Now that he's got his own degree program at USC, Dr. Dre is ready to get back to music. "I'm more inspired to go back into the studio now," Dr. Dre says in an interview with LA Weekly. "Beats is rolling, this [USC] thing is happening, and it's incredible. Now I'm ready to go back to my first love."
Dre says that the USC program, the USC Jimmy Iovine and Andre Young Academy for Arts, Technology and the Business of Innovation that he and longtime business partner Iovine donated $70 million to create, will not impact his work on his much-delayed Detox album, though he's not working on that project in particular right now.
"I'm going back to the studio," Dre says. "Not for any specific reason, but just to record because I love to record music. I'm going back in and hopefully the next Kendrick Lamar or the next Eminem walks in the door and I can work with that artist. I'm going to record forever."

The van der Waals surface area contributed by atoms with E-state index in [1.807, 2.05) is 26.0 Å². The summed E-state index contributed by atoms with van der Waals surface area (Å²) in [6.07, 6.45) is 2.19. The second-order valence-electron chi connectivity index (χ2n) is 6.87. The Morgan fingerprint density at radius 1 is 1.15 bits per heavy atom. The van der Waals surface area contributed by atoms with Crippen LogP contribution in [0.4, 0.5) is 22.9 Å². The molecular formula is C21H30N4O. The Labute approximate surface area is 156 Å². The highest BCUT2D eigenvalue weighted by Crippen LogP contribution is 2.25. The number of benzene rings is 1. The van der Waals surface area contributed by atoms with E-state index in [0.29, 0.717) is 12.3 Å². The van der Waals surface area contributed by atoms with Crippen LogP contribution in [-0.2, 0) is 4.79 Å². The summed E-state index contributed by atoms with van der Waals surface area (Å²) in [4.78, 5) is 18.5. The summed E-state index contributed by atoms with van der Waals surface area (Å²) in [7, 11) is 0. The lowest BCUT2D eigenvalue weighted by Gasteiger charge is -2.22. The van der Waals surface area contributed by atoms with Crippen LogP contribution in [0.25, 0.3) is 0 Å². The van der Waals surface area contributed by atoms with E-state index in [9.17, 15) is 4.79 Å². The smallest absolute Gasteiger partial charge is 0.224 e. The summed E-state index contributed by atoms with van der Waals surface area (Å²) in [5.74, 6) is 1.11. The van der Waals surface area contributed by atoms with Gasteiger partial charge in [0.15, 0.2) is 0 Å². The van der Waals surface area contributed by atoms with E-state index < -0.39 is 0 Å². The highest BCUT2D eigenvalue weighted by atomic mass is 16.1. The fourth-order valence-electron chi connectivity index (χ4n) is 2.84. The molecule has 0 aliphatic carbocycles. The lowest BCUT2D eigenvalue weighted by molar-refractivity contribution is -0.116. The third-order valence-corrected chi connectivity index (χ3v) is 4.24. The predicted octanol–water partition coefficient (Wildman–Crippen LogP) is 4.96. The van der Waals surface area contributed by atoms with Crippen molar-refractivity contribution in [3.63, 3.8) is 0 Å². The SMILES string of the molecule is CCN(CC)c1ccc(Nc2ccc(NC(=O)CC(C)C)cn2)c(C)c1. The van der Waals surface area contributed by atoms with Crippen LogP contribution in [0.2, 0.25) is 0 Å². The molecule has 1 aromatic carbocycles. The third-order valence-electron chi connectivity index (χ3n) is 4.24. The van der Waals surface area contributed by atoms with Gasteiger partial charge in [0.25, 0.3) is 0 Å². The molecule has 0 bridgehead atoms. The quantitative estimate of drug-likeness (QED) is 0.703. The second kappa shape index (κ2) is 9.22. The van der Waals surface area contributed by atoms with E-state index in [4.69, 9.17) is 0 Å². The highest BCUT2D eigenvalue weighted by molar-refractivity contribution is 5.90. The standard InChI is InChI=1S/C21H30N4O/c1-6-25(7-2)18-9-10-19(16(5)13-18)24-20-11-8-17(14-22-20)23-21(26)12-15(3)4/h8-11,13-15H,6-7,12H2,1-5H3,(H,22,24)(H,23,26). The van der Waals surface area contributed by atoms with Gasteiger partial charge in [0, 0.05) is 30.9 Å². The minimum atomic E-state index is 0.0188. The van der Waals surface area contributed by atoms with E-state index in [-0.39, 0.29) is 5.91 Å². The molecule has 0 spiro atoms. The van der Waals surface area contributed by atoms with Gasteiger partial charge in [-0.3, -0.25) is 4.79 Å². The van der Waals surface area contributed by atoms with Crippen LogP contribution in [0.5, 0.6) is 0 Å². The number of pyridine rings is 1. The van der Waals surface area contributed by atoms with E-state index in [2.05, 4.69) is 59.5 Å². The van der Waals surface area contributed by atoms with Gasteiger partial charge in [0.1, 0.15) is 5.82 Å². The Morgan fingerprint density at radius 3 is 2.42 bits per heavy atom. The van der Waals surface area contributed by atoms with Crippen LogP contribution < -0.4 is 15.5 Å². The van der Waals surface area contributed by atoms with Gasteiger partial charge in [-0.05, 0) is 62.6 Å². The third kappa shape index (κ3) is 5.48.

As for Dre's history, his time in groundbreaking gangster rap group N.W.A is being made into a feature film that is also getting off the ground. "We just got the green light from Universal," Dre says. "I was just with [Ice] Cube and F. Gary Gray yesterday writing the script, so it looks like it's really happening. Gary is directing the movie. It's going to be a true story. It's going to be based on all the true events that happened."
But with a legacy that includes N.W.A, Snoop Dogg, Eminem, 50 Cent, Kendrick Lamar, his solo work and Beats Electronics, Dre says that his work with USC is the most noteworthy. "This is absolutely the biggest thing I've been a part of in my entire career," the producer says. "I am just excited to be a part of something that is going to be there forever. How many people can say that? This is huge."